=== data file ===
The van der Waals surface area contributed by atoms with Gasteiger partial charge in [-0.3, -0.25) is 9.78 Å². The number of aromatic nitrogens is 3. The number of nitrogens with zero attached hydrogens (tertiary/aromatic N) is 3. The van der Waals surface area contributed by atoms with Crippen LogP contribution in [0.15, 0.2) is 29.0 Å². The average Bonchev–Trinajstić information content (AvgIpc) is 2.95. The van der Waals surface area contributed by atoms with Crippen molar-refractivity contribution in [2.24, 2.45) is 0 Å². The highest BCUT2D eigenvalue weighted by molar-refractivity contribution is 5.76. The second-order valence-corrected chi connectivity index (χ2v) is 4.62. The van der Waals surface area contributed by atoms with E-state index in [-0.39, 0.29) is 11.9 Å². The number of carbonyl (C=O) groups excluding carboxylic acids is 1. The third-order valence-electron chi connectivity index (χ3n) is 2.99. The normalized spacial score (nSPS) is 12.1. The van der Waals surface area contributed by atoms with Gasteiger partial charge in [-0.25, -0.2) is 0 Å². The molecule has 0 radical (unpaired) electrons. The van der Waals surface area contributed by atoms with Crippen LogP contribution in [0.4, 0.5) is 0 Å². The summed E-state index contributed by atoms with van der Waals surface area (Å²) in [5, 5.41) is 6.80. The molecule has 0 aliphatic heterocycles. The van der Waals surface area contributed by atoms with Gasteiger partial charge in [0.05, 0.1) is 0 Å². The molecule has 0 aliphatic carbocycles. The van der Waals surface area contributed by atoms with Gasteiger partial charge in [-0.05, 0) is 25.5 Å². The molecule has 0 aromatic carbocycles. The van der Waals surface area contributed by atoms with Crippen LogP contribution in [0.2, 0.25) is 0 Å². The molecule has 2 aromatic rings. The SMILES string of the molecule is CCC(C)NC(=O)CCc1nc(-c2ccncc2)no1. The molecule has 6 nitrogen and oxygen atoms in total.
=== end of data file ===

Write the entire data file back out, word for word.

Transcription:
The van der Waals surface area contributed by atoms with Gasteiger partial charge in [-0.3, -0.25) is 9.78 Å². The number of aromatic nitrogens is 3. The number of nitrogens with zero attached hydrogens (tertiary/aromatic N) is 3. The van der Waals surface area contributed by atoms with Crippen LogP contribution in [0.15, 0.2) is 29.0 Å². The average Bonchev–Trinajstić information content (AvgIpc) is 2.95. The van der Waals surface area contributed by atoms with Crippen molar-refractivity contribution in [2.24, 2.45) is 0 Å². The highest BCUT2D eigenvalue weighted by molar-refractivity contribution is 5.76. The second-order valence-corrected chi connectivity index (χ2v) is 4.62. The van der Waals surface area contributed by atoms with E-state index in [-0.39, 0.29) is 11.9 Å². The number of carbonyl (C=O) groups excluding carboxylic acids is 1. The third-order valence-electron chi connectivity index (χ3n) is 2.99. The normalized spacial score (nSPS) is 12.1. The van der Waals surface area contributed by atoms with Gasteiger partial charge in [-0.25, -0.2) is 0 Å². The molecule has 0 radical (unpaired) electrons. The van der Waals surface area contributed by atoms with Crippen LogP contribution in [0.4, 0.5) is 0 Å². The summed E-state index contributed by atoms with van der Waals surface area (Å²) in [5, 5.41) is 6.80. The molecule has 0 aliphatic heterocycles. The van der Waals surface area contributed by atoms with Gasteiger partial charge in [0.05, 0.1) is 0 Å². The molecule has 0 aliphatic carbocycles. The van der Waals surface area contributed by atoms with Gasteiger partial charge in [-0.05, 0) is 25.5 Å². The molecule has 0 aromatic carbocycles. The van der Waals surface area contributed by atoms with Crippen LogP contribution in [0.2, 0.25) is 0 Å². The molecule has 2 aromatic rings. The SMILES string of the molecule is CCC(C)NC(=O)CCc1nc(-c2ccncc2)no1. The molecule has 6 nitrogen and oxygen atoms in total.